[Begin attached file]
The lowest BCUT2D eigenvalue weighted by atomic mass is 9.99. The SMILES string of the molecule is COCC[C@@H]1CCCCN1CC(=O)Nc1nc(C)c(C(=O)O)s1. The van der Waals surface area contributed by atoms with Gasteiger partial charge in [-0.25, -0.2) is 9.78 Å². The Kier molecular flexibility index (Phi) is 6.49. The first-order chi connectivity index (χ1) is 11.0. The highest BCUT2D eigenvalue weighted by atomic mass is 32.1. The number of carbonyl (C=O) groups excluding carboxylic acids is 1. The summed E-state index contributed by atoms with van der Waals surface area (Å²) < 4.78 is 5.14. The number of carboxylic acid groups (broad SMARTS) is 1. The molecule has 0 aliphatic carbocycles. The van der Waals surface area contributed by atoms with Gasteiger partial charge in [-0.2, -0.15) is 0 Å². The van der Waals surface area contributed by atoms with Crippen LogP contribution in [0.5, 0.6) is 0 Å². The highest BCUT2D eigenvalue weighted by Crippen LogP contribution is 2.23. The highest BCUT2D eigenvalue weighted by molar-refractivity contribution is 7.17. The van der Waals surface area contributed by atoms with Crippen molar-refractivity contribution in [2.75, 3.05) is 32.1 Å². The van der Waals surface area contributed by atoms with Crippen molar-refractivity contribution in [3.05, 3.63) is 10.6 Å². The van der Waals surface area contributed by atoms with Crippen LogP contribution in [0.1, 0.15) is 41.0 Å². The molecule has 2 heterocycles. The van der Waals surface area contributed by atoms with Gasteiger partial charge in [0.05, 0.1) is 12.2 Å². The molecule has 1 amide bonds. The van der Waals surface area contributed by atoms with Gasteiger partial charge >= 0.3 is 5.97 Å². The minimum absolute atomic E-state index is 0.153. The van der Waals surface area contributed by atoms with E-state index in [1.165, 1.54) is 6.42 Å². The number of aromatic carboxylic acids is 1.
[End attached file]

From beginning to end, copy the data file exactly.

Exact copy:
The lowest BCUT2D eigenvalue weighted by atomic mass is 9.99. The SMILES string of the molecule is COCC[C@@H]1CCCCN1CC(=O)Nc1nc(C)c(C(=O)O)s1. The van der Waals surface area contributed by atoms with Gasteiger partial charge in [-0.25, -0.2) is 9.78 Å². The Kier molecular flexibility index (Phi) is 6.49. The first-order chi connectivity index (χ1) is 11.0. The highest BCUT2D eigenvalue weighted by atomic mass is 32.1. The number of carbonyl (C=O) groups excluding carboxylic acids is 1. The summed E-state index contributed by atoms with van der Waals surface area (Å²) < 4.78 is 5.14. The number of carboxylic acid groups (broad SMARTS) is 1. The molecule has 0 aliphatic carbocycles. The van der Waals surface area contributed by atoms with Gasteiger partial charge in [-0.2, -0.15) is 0 Å². The van der Waals surface area contributed by atoms with Crippen LogP contribution in [0.5, 0.6) is 0 Å². The highest BCUT2D eigenvalue weighted by Crippen LogP contribution is 2.23. The highest BCUT2D eigenvalue weighted by molar-refractivity contribution is 7.17. The van der Waals surface area contributed by atoms with Crippen molar-refractivity contribution in [2.75, 3.05) is 32.1 Å². The van der Waals surface area contributed by atoms with Crippen molar-refractivity contribution in [3.05, 3.63) is 10.6 Å². The van der Waals surface area contributed by atoms with Crippen LogP contribution in [0.1, 0.15) is 41.0 Å². The molecule has 2 heterocycles. The van der Waals surface area contributed by atoms with Gasteiger partial charge in [0.05, 0.1) is 12.2 Å². The molecule has 1 amide bonds. The van der Waals surface area contributed by atoms with Gasteiger partial charge >= 0.3 is 5.97 Å². The minimum absolute atomic E-state index is 0.153. The van der Waals surface area contributed by atoms with E-state index in [1.165, 1.54) is 6.42 Å². The number of aromatic carboxylic acids is 1.